The Diet for Elders

We build our body and character by our intake of food

Are any changes in the food habit necessary in the later years of life? At the outset we may say that there is no basic difference between the diet of the young and that of the elderly. We only have to take into consideration the decrements in physiological functions of the body, including digestion, which decrease with age, the reduced needs of the body for energy production consequent to reduced physical activity, and certain disease conditions which are more common during the Later years of life, which place restrictions on certain foods. 

As the energy requirements of the body decrease, the amount of food intake should be correspondingly reduced, otherwise you will be adding to body weight, which is not healthy. Moreve, reduced intake of food will be easy on your digestion. Secondly, you should rest a while after meals and not rush to work or exercise, because a large amount of blood is diverted to the abdomen for digestion and less is available for the needs of the heart. For the same reason sexual intercourse should be avoided for a few hours after the meal. 

A diet that provides for all our metabolic needs, but is very low in calories increases the life span. Recent research has shown that low calorie diet of 20 calories per kg of ideal body weight increases the life span of experimental animals by almost 40 per cent. This diet is sufficient for body needs but it is non-fattening. For instance, if a person’s ideal (not actual) weight is 70 kg he needs only 1400 calories per day. Most of the extra calories in our diet are contributed by refined sugar and fats (ghee, butter and vegetable oils). They are for the most part empty calories and contain little else. To obtain a healthy diet, you will have to cut down the consumption of these articles of food and concentrate your attention on vegetables, fruit, cereals, pulses, low-fat milk and its products. 

Nutritious food is one that contains all the essential nutrients -proteins, fats, carbohydrates, vitamins and minerals. A well balanced diet should contain all these in correct proportions and adequate amounts. Proteins, fats and carbohydrates provide the energy required for various activities. Vitamins and minerals do not supply the energy but play an important role in the regulation of several essential metabolic processes in the body. The food should be nutritious, though small in amount. The quality not quantity matters. Even a sparse diet can be nutritious. For example 100 gms of wheat contains nearly 12 gms protein, while the same quantity of rice has only 6.4 gms protein. Similarly, 100 gms Ragi contains 344 mg of Calcium.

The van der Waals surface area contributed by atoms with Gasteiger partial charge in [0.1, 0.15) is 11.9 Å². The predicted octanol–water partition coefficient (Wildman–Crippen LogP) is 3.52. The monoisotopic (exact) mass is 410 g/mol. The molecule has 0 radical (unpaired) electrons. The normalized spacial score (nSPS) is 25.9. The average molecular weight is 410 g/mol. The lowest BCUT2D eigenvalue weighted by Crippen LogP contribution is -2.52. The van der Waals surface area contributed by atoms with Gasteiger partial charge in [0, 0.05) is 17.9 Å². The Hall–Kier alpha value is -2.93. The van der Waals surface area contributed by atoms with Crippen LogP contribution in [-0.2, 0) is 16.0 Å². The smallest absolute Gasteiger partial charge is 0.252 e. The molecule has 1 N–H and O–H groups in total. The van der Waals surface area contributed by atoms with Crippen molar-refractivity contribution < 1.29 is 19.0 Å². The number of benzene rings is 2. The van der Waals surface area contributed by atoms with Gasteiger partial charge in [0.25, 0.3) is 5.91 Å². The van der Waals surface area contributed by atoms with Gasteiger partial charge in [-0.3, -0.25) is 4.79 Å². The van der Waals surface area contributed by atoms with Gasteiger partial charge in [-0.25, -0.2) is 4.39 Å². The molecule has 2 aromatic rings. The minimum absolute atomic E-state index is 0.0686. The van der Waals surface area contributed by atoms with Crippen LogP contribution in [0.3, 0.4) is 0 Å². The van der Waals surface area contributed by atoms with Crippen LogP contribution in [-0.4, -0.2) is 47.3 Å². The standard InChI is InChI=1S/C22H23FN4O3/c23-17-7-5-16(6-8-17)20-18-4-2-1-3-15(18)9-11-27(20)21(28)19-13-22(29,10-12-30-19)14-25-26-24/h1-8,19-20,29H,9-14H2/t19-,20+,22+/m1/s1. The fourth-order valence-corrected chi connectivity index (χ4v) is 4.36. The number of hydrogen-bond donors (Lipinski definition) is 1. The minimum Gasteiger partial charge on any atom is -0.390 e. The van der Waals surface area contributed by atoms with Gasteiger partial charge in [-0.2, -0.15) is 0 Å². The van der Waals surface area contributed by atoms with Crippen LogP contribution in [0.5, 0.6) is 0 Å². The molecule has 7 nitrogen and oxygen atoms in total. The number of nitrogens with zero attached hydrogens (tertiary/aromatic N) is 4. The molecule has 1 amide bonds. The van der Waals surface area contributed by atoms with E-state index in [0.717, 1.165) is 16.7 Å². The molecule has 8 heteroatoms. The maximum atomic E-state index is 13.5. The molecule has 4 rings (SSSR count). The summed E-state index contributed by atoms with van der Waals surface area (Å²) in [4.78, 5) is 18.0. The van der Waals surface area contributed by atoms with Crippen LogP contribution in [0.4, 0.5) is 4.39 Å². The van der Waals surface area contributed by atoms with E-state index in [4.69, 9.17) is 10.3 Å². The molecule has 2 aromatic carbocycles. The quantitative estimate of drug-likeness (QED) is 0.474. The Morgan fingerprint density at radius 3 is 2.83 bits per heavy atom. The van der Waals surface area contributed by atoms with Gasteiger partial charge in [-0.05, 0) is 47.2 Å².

The food should be mainly vegetarian, with milk and milk products, though ghee and butter may be restricted because of their high cholesterol content. For the same reason milk may be allowed to stand for a few hours and cream may be skimmed off before consumption. The best cooking medium for regular use is any vegetable oil which does not solidify in cold weather: These oils are low in saturated fats. Highly greasy dishes or fried foods should be avoided as they add to the body weight. For the same reason sweets need to be restricted. Ghee and butter need to be restricted but need not be cut down altogether, unless some health problems, like heart disease, prohibits it. Bread and chapatis should be made from whole grain wheat flour (atta) and not from refined flour (maida) from which the fibre has been removed. The elderly require sufficient fibre or roughage in their diet to avoid constipation. This fibre is undigestable carbohydrate present in the food. Rough fibre is not well-tolerated by the intestine in old people. But the tender fibre of vegetable, fruits and whole grain cereals will encourage normal bowel movements. The elderly tend to use harmful laxatives and mineral oils. This should be substituted by a fibre-rich diet and adequate fluid intake. Some good source of dietary fibre are: Ragi, Wheat, Italian Millet, Horsegram, Green, leafy vegetables, Plantain stem, Drumstick, Bittergourd, fruits like dates, figs, guava, wood apple and sweet lime. 

Pulses have good amount of proteins and should be taken adequately. Regarding non-vegetarian diet, it has to be said that fish is positively useful for the heart, chicken and fowl have no disadvantage while mutton, beef and pork may preferably be restricted. Avoid organ meats in particular because of their high cholesterol content. Eggs should also be taken in strict moderation, less than 5 per week. The yolk (yellow part) contains the highest amount of cholesterol. The consumption of fresh vegetables, fruits, nuts and seeds should be increased for their vitamin, mineral and fibre contents. Their antioxidant factors prevent many diseases and delay the degenerative process of ageing.

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